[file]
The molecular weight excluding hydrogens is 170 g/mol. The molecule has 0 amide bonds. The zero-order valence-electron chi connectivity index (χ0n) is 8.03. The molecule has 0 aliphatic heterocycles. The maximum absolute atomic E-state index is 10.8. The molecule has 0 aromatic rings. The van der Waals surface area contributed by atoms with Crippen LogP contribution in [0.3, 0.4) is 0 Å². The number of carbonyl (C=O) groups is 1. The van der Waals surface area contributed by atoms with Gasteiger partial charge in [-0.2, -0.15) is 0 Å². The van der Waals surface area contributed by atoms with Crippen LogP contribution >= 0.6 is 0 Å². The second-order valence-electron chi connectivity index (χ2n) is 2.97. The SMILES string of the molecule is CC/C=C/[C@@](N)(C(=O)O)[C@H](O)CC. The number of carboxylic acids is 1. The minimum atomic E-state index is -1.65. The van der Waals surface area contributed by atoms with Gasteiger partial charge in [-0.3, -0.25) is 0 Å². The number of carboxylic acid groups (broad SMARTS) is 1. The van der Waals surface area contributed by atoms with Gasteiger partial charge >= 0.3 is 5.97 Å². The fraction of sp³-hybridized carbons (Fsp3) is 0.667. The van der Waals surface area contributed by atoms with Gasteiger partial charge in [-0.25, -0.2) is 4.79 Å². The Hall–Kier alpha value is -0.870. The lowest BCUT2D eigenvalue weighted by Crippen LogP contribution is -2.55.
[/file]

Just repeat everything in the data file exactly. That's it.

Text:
The molecular weight excluding hydrogens is 170 g/mol. The molecule has 0 amide bonds. The zero-order valence-electron chi connectivity index (χ0n) is 8.03. The molecule has 0 aliphatic heterocycles. The maximum absolute atomic E-state index is 10.8. The molecule has 0 aromatic rings. The van der Waals surface area contributed by atoms with Crippen LogP contribution in [0.3, 0.4) is 0 Å². The number of carbonyl (C=O) groups is 1. The van der Waals surface area contributed by atoms with Gasteiger partial charge in [-0.2, -0.15) is 0 Å². The van der Waals surface area contributed by atoms with Crippen LogP contribution >= 0.6 is 0 Å². The second-order valence-electron chi connectivity index (χ2n) is 2.97. The SMILES string of the molecule is CC/C=C/[C@@](N)(C(=O)O)[C@H](O)CC. The number of carboxylic acids is 1. The minimum atomic E-state index is -1.65. The van der Waals surface area contributed by atoms with Gasteiger partial charge in [-0.3, -0.25) is 0 Å². The number of carboxylic acid groups (broad SMARTS) is 1. The van der Waals surface area contributed by atoms with Gasteiger partial charge >= 0.3 is 5.97 Å². The fraction of sp³-hybridized carbons (Fsp3) is 0.667. The van der Waals surface area contributed by atoms with Gasteiger partial charge in [-0.25, -0.2) is 4.79 Å². The Hall–Kier alpha value is -0.870. The lowest BCUT2D eigenvalue weighted by Crippen LogP contribution is -2.55.